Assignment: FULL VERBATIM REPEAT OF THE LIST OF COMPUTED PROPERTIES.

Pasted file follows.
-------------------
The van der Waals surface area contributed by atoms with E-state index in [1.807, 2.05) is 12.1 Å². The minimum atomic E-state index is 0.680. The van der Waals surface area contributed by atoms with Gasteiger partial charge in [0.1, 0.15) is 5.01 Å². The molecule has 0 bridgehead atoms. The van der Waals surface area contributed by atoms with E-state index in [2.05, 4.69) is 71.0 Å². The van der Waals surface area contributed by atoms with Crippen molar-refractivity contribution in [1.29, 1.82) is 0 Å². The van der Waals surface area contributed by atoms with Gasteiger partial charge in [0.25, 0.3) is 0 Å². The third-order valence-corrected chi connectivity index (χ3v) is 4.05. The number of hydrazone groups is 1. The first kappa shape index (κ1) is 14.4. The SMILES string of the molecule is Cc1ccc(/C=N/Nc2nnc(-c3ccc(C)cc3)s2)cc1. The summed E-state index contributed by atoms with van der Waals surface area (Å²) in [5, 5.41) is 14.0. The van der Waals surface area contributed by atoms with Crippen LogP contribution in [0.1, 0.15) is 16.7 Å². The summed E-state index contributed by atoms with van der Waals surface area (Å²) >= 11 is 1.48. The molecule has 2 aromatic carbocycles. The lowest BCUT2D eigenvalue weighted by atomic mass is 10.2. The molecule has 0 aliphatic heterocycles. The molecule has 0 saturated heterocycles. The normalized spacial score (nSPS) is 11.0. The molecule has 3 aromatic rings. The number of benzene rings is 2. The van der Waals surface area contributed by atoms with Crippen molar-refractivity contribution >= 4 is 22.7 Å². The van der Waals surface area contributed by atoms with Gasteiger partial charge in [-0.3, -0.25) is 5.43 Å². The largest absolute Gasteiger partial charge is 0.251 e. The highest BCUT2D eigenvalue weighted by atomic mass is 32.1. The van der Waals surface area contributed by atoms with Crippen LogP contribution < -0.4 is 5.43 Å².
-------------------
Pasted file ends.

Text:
The van der Waals surface area contributed by atoms with E-state index in [1.807, 2.05) is 12.1 Å². The minimum atomic E-state index is 0.680. The van der Waals surface area contributed by atoms with Gasteiger partial charge in [0.1, 0.15) is 5.01 Å². The molecule has 0 bridgehead atoms. The van der Waals surface area contributed by atoms with E-state index in [2.05, 4.69) is 71.0 Å². The van der Waals surface area contributed by atoms with Crippen molar-refractivity contribution in [1.29, 1.82) is 0 Å². The van der Waals surface area contributed by atoms with Gasteiger partial charge in [0.25, 0.3) is 0 Å². The third-order valence-corrected chi connectivity index (χ3v) is 4.05. The number of hydrazone groups is 1. The first kappa shape index (κ1) is 14.4. The SMILES string of the molecule is Cc1ccc(/C=N/Nc2nnc(-c3ccc(C)cc3)s2)cc1. The summed E-state index contributed by atoms with van der Waals surface area (Å²) in [5, 5.41) is 14.0. The van der Waals surface area contributed by atoms with Crippen LogP contribution in [0.1, 0.15) is 16.7 Å². The summed E-state index contributed by atoms with van der Waals surface area (Å²) >= 11 is 1.48. The molecule has 2 aromatic carbocycles. The lowest BCUT2D eigenvalue weighted by atomic mass is 10.2. The molecule has 0 aliphatic heterocycles. The molecule has 0 saturated heterocycles. The normalized spacial score (nSPS) is 11.0. The molecule has 3 aromatic rings. The number of benzene rings is 2. The van der Waals surface area contributed by atoms with Crippen molar-refractivity contribution >= 4 is 22.7 Å². The van der Waals surface area contributed by atoms with Gasteiger partial charge in [-0.3, -0.25) is 5.43 Å². The largest absolute Gasteiger partial charge is 0.251 e. The highest BCUT2D eigenvalue weighted by atomic mass is 32.1. The van der Waals surface area contributed by atoms with Crippen LogP contribution < -0.4 is 5.43 Å².